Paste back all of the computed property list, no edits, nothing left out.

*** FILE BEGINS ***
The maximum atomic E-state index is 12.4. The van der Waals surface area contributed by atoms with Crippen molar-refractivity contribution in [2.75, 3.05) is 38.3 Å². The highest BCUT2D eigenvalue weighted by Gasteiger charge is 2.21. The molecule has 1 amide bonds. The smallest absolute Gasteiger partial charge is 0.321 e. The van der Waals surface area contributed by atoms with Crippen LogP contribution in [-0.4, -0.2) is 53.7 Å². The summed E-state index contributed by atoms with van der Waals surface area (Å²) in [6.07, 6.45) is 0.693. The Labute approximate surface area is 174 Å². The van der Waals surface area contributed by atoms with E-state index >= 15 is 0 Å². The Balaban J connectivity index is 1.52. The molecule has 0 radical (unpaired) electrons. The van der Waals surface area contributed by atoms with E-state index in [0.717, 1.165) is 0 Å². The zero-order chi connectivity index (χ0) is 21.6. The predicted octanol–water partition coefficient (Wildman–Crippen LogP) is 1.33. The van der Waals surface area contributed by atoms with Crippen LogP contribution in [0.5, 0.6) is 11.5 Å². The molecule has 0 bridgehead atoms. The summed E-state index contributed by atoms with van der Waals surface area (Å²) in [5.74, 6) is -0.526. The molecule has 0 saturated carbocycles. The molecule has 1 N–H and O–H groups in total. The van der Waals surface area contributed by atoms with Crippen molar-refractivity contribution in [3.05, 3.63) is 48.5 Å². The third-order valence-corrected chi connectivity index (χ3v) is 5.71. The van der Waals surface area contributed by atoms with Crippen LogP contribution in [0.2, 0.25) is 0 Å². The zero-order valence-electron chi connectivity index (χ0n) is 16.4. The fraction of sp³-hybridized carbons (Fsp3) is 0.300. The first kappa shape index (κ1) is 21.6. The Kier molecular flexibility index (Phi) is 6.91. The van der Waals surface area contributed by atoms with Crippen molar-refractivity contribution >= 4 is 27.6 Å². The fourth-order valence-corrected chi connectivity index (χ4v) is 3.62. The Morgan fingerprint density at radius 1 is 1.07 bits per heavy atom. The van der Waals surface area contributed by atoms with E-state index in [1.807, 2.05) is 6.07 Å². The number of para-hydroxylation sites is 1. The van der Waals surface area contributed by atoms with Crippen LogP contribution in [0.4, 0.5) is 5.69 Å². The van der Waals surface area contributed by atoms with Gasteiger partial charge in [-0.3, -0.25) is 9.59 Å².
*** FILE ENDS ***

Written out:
The maximum atomic E-state index is 12.4. The van der Waals surface area contributed by atoms with Crippen molar-refractivity contribution in [2.75, 3.05) is 38.3 Å². The highest BCUT2D eigenvalue weighted by Gasteiger charge is 2.21. The molecule has 1 amide bonds. The smallest absolute Gasteiger partial charge is 0.321 e. The van der Waals surface area contributed by atoms with Crippen LogP contribution in [-0.4, -0.2) is 53.7 Å². The summed E-state index contributed by atoms with van der Waals surface area (Å²) in [6.07, 6.45) is 0.693. The Labute approximate surface area is 174 Å². The van der Waals surface area contributed by atoms with E-state index >= 15 is 0 Å². The Balaban J connectivity index is 1.52. The molecule has 0 radical (unpaired) electrons. The van der Waals surface area contributed by atoms with E-state index in [0.717, 1.165) is 0 Å². The zero-order chi connectivity index (χ0) is 21.6. The predicted octanol–water partition coefficient (Wildman–Crippen LogP) is 1.33. The van der Waals surface area contributed by atoms with Crippen LogP contribution in [0.5, 0.6) is 11.5 Å². The molecule has 0 bridgehead atoms. The summed E-state index contributed by atoms with van der Waals surface area (Å²) in [5.74, 6) is -0.526. The molecule has 0 saturated carbocycles. The molecule has 1 N–H and O–H groups in total. The van der Waals surface area contributed by atoms with Crippen molar-refractivity contribution in [3.05, 3.63) is 48.5 Å². The third-order valence-corrected chi connectivity index (χ3v) is 5.71. The van der Waals surface area contributed by atoms with Crippen LogP contribution in [0.2, 0.25) is 0 Å². The zero-order valence-electron chi connectivity index (χ0n) is 16.4. The fraction of sp³-hybridized carbons (Fsp3) is 0.300. The first kappa shape index (κ1) is 21.6. The Kier molecular flexibility index (Phi) is 6.91. The van der Waals surface area contributed by atoms with Crippen molar-refractivity contribution >= 4 is 27.6 Å². The fourth-order valence-corrected chi connectivity index (χ4v) is 3.62. The Morgan fingerprint density at radius 1 is 1.07 bits per heavy atom. The van der Waals surface area contributed by atoms with E-state index in [1.807, 2.05) is 6.07 Å². The number of para-hydroxylation sites is 1. The van der Waals surface area contributed by atoms with Crippen LogP contribution in [0.4, 0.5) is 5.69 Å². The van der Waals surface area contributed by atoms with Gasteiger partial charge in [-0.3, -0.25) is 9.59 Å².